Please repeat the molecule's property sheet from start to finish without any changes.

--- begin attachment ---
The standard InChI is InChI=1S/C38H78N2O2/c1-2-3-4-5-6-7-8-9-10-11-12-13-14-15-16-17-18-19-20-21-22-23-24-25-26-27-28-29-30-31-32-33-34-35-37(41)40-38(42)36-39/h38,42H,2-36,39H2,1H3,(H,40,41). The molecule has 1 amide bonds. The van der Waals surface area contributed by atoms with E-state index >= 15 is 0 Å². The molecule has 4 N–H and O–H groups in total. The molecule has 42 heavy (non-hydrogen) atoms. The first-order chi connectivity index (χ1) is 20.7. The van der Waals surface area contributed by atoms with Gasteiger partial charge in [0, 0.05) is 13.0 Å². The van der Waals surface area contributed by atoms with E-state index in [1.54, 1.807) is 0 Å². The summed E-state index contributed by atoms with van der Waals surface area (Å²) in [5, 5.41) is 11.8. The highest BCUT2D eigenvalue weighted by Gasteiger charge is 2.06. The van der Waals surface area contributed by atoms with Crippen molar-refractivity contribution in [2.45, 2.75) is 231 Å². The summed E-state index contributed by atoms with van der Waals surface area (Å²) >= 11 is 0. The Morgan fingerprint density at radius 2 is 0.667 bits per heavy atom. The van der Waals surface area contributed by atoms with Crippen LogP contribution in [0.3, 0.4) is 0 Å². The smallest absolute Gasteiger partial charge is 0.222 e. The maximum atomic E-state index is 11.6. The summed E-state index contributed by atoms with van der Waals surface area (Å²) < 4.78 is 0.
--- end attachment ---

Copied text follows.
The standard InChI is InChI=1S/C38H78N2O2/c1-2-3-4-5-6-7-8-9-10-11-12-13-14-15-16-17-18-19-20-21-22-23-24-25-26-27-28-29-30-31-32-33-34-35-37(41)40-38(42)36-39/h38,42H,2-36,39H2,1H3,(H,40,41). The molecule has 1 amide bonds. The van der Waals surface area contributed by atoms with E-state index >= 15 is 0 Å². The molecule has 4 N–H and O–H groups in total. The molecule has 42 heavy (non-hydrogen) atoms. The first-order chi connectivity index (χ1) is 20.7. The van der Waals surface area contributed by atoms with Gasteiger partial charge in [0, 0.05) is 13.0 Å². The van der Waals surface area contributed by atoms with E-state index in [1.54, 1.807) is 0 Å². The summed E-state index contributed by atoms with van der Waals surface area (Å²) in [5, 5.41) is 11.8. The highest BCUT2D eigenvalue weighted by Gasteiger charge is 2.06. The van der Waals surface area contributed by atoms with Crippen molar-refractivity contribution in [2.45, 2.75) is 231 Å². The summed E-state index contributed by atoms with van der Waals surface area (Å²) >= 11 is 0. The Morgan fingerprint density at radius 2 is 0.667 bits per heavy atom. The van der Waals surface area contributed by atoms with Crippen LogP contribution in [0.3, 0.4) is 0 Å². The smallest absolute Gasteiger partial charge is 0.222 e. The maximum atomic E-state index is 11.6. The summed E-state index contributed by atoms with van der Waals surface area (Å²) < 4.78 is 0.